Milwaukee owes its existence to its harbor. European settlers arriving here discovered an excellent natural harbor at the confluence of three rivers. The name Milwaukee was derived from an Ojibwe word that means “gathering of the waters.” That gathering place of water from the Milwaukee, Menomonee and Kinnickinnic Rivers is now known as the inner harbor. The fertile estuary that had sustained its previous inhabitants was transformed into an economic engine that drove the region’s development as an industrial powerhouse.
Today the picture has changed again. The Port of Milwaukee is still active, shipping mostly bulk commodities such as salt, grain, cement and steel. However, a shifting economy has left vacant and underutilized land around the inner harbor. Plans to revitalize the area, known as the Harbor District, are underway. Public access being limited, the best way to experience the inner harbor is from the water.
Fortunately, you can rent a kayak right on the inner harbor. The Milwaukee Kayak Company is a little hard to find. There is no sign outside the fenced precinct at 318 South Water Street, which Milwaukee Kayak shares with Jerry’s Dock (a marine salvage, diving charter and boat storage facility). But once you’re there you will be well taken care of by the knowledgeable and attentive staff. I joined a tour organized by Milwaukee Riverkeeper and guided by Harbor District, Inc., the non-profit tasked with redevelopment of the district.
Milwaukee Kayak’s dock faces the Third Ward near the mouth of the Milwaukee River. As you shove off you will paddle along a wall of riverfront condominiums that testify to the successful revitalization of the Third Ward as well as the rehabilitation of the river.
You can’t miss the looming railroad bridge at Florida Street, one of two swing bridges in the inner harbor. This one is no longer functional. Although the US Coast Guard has ordered that the bridge be removed, there is some interest in saving it and reinventing it as a public space. Imaginative ideas have been floated for a park with catwalk access, but cost is a significant impediment.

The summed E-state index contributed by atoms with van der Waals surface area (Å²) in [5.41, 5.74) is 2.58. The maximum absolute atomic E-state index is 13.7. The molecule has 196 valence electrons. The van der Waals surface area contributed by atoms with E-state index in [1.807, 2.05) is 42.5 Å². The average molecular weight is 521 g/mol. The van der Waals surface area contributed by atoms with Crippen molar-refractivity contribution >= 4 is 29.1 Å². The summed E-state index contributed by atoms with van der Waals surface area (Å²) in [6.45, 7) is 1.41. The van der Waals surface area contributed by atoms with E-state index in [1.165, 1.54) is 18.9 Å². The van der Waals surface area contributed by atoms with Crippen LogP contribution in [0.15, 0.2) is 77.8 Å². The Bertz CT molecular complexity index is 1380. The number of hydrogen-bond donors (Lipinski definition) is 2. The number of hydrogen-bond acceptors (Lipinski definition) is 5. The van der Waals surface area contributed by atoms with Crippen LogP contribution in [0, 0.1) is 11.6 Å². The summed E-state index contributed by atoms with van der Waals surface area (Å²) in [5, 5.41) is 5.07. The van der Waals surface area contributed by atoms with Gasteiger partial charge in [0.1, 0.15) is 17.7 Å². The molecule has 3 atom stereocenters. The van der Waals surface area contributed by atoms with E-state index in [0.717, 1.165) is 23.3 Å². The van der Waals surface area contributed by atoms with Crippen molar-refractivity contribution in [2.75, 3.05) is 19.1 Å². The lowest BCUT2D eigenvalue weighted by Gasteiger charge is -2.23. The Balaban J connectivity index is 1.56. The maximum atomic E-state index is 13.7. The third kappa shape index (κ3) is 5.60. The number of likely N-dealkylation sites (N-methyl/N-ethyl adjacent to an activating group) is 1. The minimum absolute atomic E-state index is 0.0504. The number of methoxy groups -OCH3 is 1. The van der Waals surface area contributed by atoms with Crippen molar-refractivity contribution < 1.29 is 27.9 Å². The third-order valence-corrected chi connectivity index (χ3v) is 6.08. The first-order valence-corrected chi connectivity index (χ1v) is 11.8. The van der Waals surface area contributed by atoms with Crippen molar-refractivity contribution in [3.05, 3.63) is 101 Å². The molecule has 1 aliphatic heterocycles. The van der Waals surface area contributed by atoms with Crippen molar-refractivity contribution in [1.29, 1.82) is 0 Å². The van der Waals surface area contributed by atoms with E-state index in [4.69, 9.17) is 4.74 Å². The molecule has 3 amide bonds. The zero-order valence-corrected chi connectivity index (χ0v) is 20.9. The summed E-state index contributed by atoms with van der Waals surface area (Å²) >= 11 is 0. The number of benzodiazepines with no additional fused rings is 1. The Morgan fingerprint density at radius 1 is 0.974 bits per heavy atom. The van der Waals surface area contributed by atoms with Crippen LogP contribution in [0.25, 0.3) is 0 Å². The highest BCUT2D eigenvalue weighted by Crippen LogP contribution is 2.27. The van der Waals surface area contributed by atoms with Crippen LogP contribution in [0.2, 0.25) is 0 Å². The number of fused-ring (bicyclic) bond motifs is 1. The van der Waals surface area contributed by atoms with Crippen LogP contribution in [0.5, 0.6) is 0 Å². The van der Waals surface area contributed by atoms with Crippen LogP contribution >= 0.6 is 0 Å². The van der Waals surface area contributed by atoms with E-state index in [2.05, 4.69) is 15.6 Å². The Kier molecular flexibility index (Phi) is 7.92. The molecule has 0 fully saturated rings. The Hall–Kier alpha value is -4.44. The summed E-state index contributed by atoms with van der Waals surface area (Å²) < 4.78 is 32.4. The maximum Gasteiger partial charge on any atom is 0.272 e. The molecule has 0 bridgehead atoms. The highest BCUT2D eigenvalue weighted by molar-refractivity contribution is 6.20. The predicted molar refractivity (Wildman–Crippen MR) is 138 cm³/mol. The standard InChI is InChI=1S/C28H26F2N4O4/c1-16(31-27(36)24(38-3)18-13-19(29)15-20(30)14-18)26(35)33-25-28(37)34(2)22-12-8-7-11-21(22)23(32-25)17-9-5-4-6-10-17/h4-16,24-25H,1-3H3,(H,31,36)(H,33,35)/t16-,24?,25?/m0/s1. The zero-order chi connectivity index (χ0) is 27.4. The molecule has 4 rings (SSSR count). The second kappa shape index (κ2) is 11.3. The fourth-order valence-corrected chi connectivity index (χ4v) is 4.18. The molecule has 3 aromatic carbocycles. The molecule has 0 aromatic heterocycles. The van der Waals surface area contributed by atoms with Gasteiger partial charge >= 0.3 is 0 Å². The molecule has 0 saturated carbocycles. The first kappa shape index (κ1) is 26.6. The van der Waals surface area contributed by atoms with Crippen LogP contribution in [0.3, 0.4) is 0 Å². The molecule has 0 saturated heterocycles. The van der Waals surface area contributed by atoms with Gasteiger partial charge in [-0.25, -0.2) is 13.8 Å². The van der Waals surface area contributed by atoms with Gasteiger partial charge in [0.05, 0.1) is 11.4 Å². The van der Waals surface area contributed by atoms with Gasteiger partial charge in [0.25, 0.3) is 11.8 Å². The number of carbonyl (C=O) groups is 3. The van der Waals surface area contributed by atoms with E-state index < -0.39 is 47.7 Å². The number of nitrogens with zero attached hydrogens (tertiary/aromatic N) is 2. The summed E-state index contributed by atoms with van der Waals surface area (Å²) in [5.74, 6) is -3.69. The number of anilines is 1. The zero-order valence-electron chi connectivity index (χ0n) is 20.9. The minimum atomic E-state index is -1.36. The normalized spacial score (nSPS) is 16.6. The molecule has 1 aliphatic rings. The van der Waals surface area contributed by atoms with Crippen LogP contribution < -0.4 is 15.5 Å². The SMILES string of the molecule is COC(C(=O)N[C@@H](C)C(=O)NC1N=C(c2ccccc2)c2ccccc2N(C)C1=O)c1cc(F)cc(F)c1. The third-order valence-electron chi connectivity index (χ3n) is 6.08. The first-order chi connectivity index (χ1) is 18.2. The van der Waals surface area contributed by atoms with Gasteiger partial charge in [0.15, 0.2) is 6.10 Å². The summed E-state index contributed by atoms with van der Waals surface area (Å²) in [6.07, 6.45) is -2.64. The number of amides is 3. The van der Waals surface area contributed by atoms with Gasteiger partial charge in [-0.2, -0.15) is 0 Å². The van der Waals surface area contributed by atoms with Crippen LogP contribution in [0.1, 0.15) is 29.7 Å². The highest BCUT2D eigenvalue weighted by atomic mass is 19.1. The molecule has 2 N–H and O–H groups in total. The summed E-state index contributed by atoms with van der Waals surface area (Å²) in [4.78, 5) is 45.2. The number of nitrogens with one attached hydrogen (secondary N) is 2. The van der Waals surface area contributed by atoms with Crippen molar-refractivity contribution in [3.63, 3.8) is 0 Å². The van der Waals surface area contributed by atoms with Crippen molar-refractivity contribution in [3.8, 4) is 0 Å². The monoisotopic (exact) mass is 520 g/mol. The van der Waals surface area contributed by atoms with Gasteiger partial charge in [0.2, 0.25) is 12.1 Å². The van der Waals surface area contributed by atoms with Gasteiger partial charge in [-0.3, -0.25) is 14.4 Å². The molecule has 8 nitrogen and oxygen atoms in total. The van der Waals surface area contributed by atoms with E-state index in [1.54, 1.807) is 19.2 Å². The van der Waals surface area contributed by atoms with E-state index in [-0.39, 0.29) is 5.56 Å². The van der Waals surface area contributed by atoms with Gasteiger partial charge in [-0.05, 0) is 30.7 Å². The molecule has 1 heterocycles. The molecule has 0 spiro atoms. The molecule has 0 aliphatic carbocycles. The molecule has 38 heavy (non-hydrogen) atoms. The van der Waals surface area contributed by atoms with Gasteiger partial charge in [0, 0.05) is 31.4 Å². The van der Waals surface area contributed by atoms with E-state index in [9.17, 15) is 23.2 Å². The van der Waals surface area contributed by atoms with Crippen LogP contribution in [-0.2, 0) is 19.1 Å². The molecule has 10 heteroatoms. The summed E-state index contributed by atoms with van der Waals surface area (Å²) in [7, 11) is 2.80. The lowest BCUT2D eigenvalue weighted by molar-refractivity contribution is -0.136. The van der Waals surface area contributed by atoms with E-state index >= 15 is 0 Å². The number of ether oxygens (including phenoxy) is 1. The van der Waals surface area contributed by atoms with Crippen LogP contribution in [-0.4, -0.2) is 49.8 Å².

The graceful arc of the Hoan Bridge crowns the mouth of the harbor, dwarfing even the largest cargo vessels on their way to load and unload in the inner harbor. The bridge is named for Daniel Webster Hoan, Mayor of Milwaukee from 1916 until 1940. It connects Milwaukee’s downtown with Bay View, St. Francis, Cudahy and South Milwaukee along the Lake Parkway. To either side of the ship channel lie Jones Island and the Summerfest Grounds.
The Milwaukee Metropolitan Sewerage District Jones Island Water Reclamation Facility sits in the shadow of the Hoan Bridge at the mouth of the harbor. Originally built in 1926, it is listed on the National Register of Historic Places. It is the oldest activated sludge plant in the United States, with a current capacity of up to 330 million gallons per day. As a byproduct of the treatment process, the plant produces Milorganite, one of the oldest organic fertilizers on the market today.
Hansen Marina and Storage is a family-run business that began in 1891. It is located directly across from the mouth of the harbor, adjacent to the only public boat launch in the nine miles of waterfront within the Harbor District.
Most of the inner harbor is bounded on the east by Jones Island, which is no longer an island. The historic mouth of the three rivers across from present-day Greenfield Avenue was filled in after the more convenient “straight cut” of the current ship channel was dredged in 1857. While still an island, it was home to the Kaszubes, a fishing people who came from the Baltic Sea coast in Poland. They founded a village of around 1,500 residents. Children had to cross the water — or ice — to go to school at St. Stanislaus.
The Kaszubes were displaced by industries around the growing Port of Milwaukee. The last Kaszube was evicted in 1943. Their presence is marked by Kaszube Park, the smallest in Milwaukee County. Today Jones Island is entirely industrialized.